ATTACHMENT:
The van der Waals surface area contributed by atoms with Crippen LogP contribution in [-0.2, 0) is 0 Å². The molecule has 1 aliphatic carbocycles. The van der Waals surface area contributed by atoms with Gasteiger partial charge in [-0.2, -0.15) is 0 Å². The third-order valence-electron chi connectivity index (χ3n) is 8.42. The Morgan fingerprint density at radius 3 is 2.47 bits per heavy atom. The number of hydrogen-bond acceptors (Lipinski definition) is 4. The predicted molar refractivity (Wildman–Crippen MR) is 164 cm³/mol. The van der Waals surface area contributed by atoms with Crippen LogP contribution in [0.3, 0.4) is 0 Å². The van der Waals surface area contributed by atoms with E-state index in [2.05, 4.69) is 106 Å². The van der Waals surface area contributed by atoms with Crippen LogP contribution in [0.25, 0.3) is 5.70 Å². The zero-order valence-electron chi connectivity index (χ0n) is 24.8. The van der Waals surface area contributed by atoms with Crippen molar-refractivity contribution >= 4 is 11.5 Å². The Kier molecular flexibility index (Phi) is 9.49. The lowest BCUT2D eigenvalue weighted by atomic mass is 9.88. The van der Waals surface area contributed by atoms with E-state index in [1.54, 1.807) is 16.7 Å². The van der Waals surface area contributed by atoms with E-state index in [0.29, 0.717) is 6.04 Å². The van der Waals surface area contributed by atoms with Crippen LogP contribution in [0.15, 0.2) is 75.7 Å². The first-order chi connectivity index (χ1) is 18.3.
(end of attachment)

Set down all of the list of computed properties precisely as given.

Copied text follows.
The van der Waals surface area contributed by atoms with Crippen LogP contribution in [-0.2, 0) is 0 Å². The molecule has 1 aliphatic carbocycles. The van der Waals surface area contributed by atoms with Gasteiger partial charge in [-0.2, -0.15) is 0 Å². The third-order valence-electron chi connectivity index (χ3n) is 8.42. The Morgan fingerprint density at radius 3 is 2.47 bits per heavy atom. The number of hydrogen-bond acceptors (Lipinski definition) is 4. The predicted molar refractivity (Wildman–Crippen MR) is 164 cm³/mol. The van der Waals surface area contributed by atoms with Crippen LogP contribution in [0.3, 0.4) is 0 Å². The van der Waals surface area contributed by atoms with E-state index in [2.05, 4.69) is 106 Å². The van der Waals surface area contributed by atoms with Crippen LogP contribution in [0.25, 0.3) is 5.70 Å². The zero-order valence-electron chi connectivity index (χ0n) is 24.8. The van der Waals surface area contributed by atoms with Crippen molar-refractivity contribution >= 4 is 11.5 Å². The Kier molecular flexibility index (Phi) is 9.49. The lowest BCUT2D eigenvalue weighted by atomic mass is 9.88. The van der Waals surface area contributed by atoms with E-state index in [1.54, 1.807) is 16.7 Å². The van der Waals surface area contributed by atoms with E-state index in [0.29, 0.717) is 6.04 Å². The van der Waals surface area contributed by atoms with Crippen LogP contribution in [0.15, 0.2) is 75.7 Å². The first-order chi connectivity index (χ1) is 18.3.